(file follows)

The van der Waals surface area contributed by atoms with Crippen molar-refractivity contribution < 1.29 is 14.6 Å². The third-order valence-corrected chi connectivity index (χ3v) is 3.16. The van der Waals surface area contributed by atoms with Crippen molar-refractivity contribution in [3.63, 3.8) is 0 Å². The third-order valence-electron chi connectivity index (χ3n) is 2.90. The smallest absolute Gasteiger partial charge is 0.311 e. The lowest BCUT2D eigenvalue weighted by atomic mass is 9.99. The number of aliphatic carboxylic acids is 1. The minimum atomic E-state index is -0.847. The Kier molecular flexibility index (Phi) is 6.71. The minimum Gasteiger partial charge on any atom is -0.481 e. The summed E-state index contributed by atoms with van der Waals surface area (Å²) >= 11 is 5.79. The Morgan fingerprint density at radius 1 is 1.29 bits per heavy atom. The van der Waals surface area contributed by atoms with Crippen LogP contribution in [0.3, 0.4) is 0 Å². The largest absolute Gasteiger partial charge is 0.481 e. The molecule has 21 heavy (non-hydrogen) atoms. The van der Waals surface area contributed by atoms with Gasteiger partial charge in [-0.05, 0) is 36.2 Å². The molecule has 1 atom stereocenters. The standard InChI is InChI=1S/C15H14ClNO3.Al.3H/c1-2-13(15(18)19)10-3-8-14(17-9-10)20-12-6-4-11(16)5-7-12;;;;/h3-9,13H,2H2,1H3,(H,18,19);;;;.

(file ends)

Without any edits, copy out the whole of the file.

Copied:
The van der Waals surface area contributed by atoms with Crippen molar-refractivity contribution < 1.29 is 14.6 Å². The third-order valence-corrected chi connectivity index (χ3v) is 3.16. The van der Waals surface area contributed by atoms with Crippen molar-refractivity contribution in [3.63, 3.8) is 0 Å². The third-order valence-electron chi connectivity index (χ3n) is 2.90. The smallest absolute Gasteiger partial charge is 0.311 e. The lowest BCUT2D eigenvalue weighted by atomic mass is 9.99. The number of aliphatic carboxylic acids is 1. The minimum atomic E-state index is -0.847. The Kier molecular flexibility index (Phi) is 6.71. The minimum Gasteiger partial charge on any atom is -0.481 e. The summed E-state index contributed by atoms with van der Waals surface area (Å²) >= 11 is 5.79. The Morgan fingerprint density at radius 1 is 1.29 bits per heavy atom. The van der Waals surface area contributed by atoms with Crippen LogP contribution in [0.3, 0.4) is 0 Å². The largest absolute Gasteiger partial charge is 0.481 e. The molecule has 21 heavy (non-hydrogen) atoms. The van der Waals surface area contributed by atoms with Gasteiger partial charge in [-0.05, 0) is 36.2 Å². The molecule has 1 atom stereocenters. The standard InChI is InChI=1S/C15H14ClNO3.Al.3H/c1-2-13(15(18)19)10-3-8-14(17-9-10)20-12-6-4-11(16)5-7-12;;;;/h3-9,13H,2H2,1H3,(H,18,19);;;;.